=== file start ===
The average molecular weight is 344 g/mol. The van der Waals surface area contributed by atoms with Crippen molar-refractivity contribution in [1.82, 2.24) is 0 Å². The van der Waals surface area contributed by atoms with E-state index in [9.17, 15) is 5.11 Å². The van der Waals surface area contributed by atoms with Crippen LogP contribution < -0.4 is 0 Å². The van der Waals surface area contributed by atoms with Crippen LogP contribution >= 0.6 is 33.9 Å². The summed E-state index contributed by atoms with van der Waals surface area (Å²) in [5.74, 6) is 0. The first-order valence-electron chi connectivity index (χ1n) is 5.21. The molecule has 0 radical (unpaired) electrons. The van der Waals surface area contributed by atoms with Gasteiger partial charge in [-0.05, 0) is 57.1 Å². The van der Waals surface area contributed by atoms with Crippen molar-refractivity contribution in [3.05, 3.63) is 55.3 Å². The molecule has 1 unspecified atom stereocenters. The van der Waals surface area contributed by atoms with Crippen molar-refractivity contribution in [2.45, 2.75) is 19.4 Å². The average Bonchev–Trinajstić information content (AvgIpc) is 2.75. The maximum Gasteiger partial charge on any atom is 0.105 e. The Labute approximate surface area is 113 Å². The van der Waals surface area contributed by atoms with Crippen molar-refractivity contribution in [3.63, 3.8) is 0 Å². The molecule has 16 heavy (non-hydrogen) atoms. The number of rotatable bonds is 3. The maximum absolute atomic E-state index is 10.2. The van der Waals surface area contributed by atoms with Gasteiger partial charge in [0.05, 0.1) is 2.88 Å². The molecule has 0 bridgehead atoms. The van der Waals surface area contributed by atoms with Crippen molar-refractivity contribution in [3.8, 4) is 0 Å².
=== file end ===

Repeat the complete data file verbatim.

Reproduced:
The average molecular weight is 344 g/mol. The van der Waals surface area contributed by atoms with Crippen molar-refractivity contribution in [1.82, 2.24) is 0 Å². The van der Waals surface area contributed by atoms with E-state index in [9.17, 15) is 5.11 Å². The van der Waals surface area contributed by atoms with Crippen LogP contribution < -0.4 is 0 Å². The van der Waals surface area contributed by atoms with Crippen LogP contribution >= 0.6 is 33.9 Å². The summed E-state index contributed by atoms with van der Waals surface area (Å²) in [5.74, 6) is 0. The first-order valence-electron chi connectivity index (χ1n) is 5.21. The molecule has 0 radical (unpaired) electrons. The van der Waals surface area contributed by atoms with Gasteiger partial charge in [-0.05, 0) is 57.1 Å². The van der Waals surface area contributed by atoms with Crippen molar-refractivity contribution in [3.05, 3.63) is 55.3 Å². The molecule has 1 unspecified atom stereocenters. The van der Waals surface area contributed by atoms with Crippen molar-refractivity contribution in [2.45, 2.75) is 19.4 Å². The average Bonchev–Trinajstić information content (AvgIpc) is 2.75. The maximum Gasteiger partial charge on any atom is 0.105 e. The Labute approximate surface area is 113 Å². The van der Waals surface area contributed by atoms with Crippen molar-refractivity contribution in [3.63, 3.8) is 0 Å². The molecule has 16 heavy (non-hydrogen) atoms. The number of rotatable bonds is 3. The maximum absolute atomic E-state index is 10.2. The van der Waals surface area contributed by atoms with Gasteiger partial charge in [0.05, 0.1) is 2.88 Å². The molecule has 0 bridgehead atoms. The van der Waals surface area contributed by atoms with Crippen molar-refractivity contribution in [3.8, 4) is 0 Å².